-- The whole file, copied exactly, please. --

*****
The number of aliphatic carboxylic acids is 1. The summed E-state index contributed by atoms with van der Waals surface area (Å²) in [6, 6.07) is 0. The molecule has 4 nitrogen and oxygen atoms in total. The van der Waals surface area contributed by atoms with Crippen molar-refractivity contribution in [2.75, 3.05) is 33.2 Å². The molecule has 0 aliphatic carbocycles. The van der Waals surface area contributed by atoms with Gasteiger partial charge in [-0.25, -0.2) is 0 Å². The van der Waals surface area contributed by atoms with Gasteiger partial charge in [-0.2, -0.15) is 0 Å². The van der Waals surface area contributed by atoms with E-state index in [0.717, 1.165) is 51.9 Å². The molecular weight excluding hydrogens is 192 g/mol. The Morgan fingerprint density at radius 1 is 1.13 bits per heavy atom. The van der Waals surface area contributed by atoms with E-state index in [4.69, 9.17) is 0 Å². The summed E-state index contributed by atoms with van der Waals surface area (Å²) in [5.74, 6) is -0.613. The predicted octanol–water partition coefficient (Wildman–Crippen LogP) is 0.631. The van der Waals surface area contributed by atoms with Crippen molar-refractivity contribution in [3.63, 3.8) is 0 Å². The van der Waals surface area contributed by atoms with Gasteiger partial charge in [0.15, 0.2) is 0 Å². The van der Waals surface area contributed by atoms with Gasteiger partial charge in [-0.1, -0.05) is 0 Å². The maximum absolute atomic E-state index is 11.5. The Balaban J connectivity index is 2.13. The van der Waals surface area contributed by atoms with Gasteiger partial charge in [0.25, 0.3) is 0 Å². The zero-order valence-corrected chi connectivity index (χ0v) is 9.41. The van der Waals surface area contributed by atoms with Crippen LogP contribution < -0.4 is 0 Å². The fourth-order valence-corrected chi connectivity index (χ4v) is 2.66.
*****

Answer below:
The number of aliphatic carboxylic acids is 1. The summed E-state index contributed by atoms with van der Waals surface area (Å²) in [6, 6.07) is 0. The molecule has 4 nitrogen and oxygen atoms in total. The van der Waals surface area contributed by atoms with Crippen molar-refractivity contribution in [2.75, 3.05) is 33.2 Å². The molecule has 0 aliphatic carbocycles. The van der Waals surface area contributed by atoms with Gasteiger partial charge in [-0.25, -0.2) is 0 Å². The van der Waals surface area contributed by atoms with Gasteiger partial charge in [-0.2, -0.15) is 0 Å². The van der Waals surface area contributed by atoms with E-state index in [0.717, 1.165) is 51.9 Å². The molecular weight excluding hydrogens is 192 g/mol. The Morgan fingerprint density at radius 1 is 1.13 bits per heavy atom. The van der Waals surface area contributed by atoms with E-state index in [4.69, 9.17) is 0 Å². The summed E-state index contributed by atoms with van der Waals surface area (Å²) in [5.74, 6) is -0.613. The predicted octanol–water partition coefficient (Wildman–Crippen LogP) is 0.631. The van der Waals surface area contributed by atoms with Crippen molar-refractivity contribution in [3.63, 3.8) is 0 Å². The van der Waals surface area contributed by atoms with Gasteiger partial charge in [0.15, 0.2) is 0 Å². The van der Waals surface area contributed by atoms with Gasteiger partial charge in [-0.1, -0.05) is 0 Å². The maximum absolute atomic E-state index is 11.5. The Balaban J connectivity index is 2.13. The van der Waals surface area contributed by atoms with Gasteiger partial charge in [0.25, 0.3) is 0 Å². The zero-order valence-corrected chi connectivity index (χ0v) is 9.41. The van der Waals surface area contributed by atoms with Crippen LogP contribution < -0.4 is 0 Å². The fourth-order valence-corrected chi connectivity index (χ4v) is 2.66.